Happening Today: Iloilo

“We were touched by four characters, and the story of a family in Singapore. The director’s intelligence and sensitivity bring forth very important issues – childhood, immigration, class struggles, the economic crisis. We were unanimous in our first round, and have chosen to award the Camera d’Or to Anthony Chen for ILO ILO.”
– Camera d’Or jury president Agnes Varda in her address before pronouncing ILO ILO as the winner of the Camera d’Or.

Photo Credit: Singapore Tourism Board

I have heard about this award-winning Cannes film, Iloilo, in a news release around September and was touched by the gesture of its director who looked for his nanny to whom he dedicated this film.

Tonight, through the Singapore Tourism Board and the Singapore-Philippines Association, I was able to view a private screening of this award-winning Singaporean film at the Resorts World Manila.

My team, together my boss and president of Singapore Philippines Association, Alan Chng (2nd from left), Sherina Chan, Director of Singapore Tourism Board and Cheok Pin Lee of Singapore Philippines Association.

Film’s Synopsis

Terry (Angeli Bayani) accepts a job as a maid for an ordinary family living in a tenement in Singapore, where she quickly meets her biggest challenge: the precocious ten-year old boy Jiale. Terry nearly gets deported when the kid frames her for theft. But Terry will not be pushed around, and with tough love and determination, she slowly wins the heart of the little boy. As Terry takes charge of the household, she also strikes the suspicions of the mother, a pregnant working woman who doesn’t want to lose control. But the year is 1997, in the middle of the Asian financial crisis, and the father has just lost his job. While the family struggles with their finances, Terry’s employment is also put on the line. Based on the true experiences of director Anthony Chen and the Filipina maid who raised him as a child, Iloilo is the story of how people across cultures connect with one another in the midst of frustrations and doubts.
Reading on the manuscript for this film, I was touched by this quotation from the director, Anthony Chen–

“When I was much younger, my mother hired a Filipino maid to look after the children. Teresa was with us for a long 8 years until I was 12 years old. We called her Auntie Terry. When she left to return home, it was hard to bear, but we got used to her absence and somehow lost contact. The one thing that has stayed with me after all these years is the name of the place she was from, Iloilo, a province in the Philippines. That is how the title of the film came about.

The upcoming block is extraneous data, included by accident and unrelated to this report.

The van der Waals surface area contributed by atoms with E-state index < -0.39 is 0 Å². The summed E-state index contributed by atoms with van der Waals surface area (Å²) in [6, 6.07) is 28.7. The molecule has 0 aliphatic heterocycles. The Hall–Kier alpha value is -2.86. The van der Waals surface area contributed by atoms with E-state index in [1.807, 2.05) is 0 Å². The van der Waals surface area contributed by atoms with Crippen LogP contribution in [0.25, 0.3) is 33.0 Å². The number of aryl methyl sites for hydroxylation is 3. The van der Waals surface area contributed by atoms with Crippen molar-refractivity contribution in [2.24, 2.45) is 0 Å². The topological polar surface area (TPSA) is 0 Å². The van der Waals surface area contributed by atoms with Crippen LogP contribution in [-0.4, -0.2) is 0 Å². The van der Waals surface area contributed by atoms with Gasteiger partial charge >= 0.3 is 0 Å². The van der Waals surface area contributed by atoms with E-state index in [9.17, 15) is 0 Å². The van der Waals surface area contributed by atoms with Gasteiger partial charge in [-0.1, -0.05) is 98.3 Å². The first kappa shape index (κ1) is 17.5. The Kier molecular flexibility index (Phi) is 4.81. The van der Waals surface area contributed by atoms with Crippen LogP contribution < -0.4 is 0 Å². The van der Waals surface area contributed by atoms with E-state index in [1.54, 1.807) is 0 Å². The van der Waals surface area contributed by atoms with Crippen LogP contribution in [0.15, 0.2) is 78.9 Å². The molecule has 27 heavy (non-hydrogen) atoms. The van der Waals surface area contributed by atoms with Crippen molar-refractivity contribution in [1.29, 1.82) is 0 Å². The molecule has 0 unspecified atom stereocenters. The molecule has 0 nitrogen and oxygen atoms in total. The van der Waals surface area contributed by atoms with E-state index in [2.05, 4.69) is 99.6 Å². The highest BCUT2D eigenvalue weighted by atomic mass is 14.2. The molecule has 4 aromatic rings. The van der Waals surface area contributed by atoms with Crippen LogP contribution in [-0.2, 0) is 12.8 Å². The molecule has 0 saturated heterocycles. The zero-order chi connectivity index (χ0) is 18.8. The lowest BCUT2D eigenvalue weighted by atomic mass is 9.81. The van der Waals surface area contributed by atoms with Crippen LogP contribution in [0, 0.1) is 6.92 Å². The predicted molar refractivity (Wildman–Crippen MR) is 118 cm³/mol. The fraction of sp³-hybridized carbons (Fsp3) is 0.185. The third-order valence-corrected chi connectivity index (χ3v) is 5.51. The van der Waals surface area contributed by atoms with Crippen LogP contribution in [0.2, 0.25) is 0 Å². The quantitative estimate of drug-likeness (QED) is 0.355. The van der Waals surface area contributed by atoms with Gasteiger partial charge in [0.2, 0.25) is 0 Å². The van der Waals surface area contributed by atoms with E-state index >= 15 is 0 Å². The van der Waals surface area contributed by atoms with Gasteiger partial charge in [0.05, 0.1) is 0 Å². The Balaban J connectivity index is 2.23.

My experience is probably similar to many other kids in Singapore and in the region, where hardworking parents spend their days at work, leaving the young ones in the hands of a hired stranger. In this case, having a maid is not a luxury of the bourgeoisie but a need for practical reasons.

There have not been many films made on the subject of such maids, at least not in Singapore. Yet more often than not, what the media portrays is usually of a negative kind – controversies of abuse concerning domestic helpers, where either the victims are the children they care for, or the maids become the victims of employers. What one forgets is that an entire generation of children has grown up in the hands of maids. This is more true today with most families having both parents working full-time.”

I believe the universal experience of children growing up with maids is one of having a “surrogate” mother, a friend and a confidant. What is intriguing and never brought to light is the emotional inter-relations created, nurtured, cherished, and yet brutally taken away when circumstances change.” 

Iloilo is a film that has captured a raw emotion which can only be portrayed and captured by someone who had a first-hand experience of this down-to-earth, simple and heartwarming bond of a little kid to his nanny.


For more information, contact:

THE SINGAPORE TOURISM BOARDThe Singapore Tourism Board (STB) is a leading economic development agency in tourism, one of Singapore’s key service sectors. Known for partnership, innovation and excellence, STB champions tourism, making it a key economic driver for Singapore. We aim to differentiate and market Singapore as a must-visit destination offering a concentration of user-centric and enriching experiences through the “YourSingapore” brand. For more information, please visit http://www.stb.gov.sg/ or http://yoursingapore.com/ 

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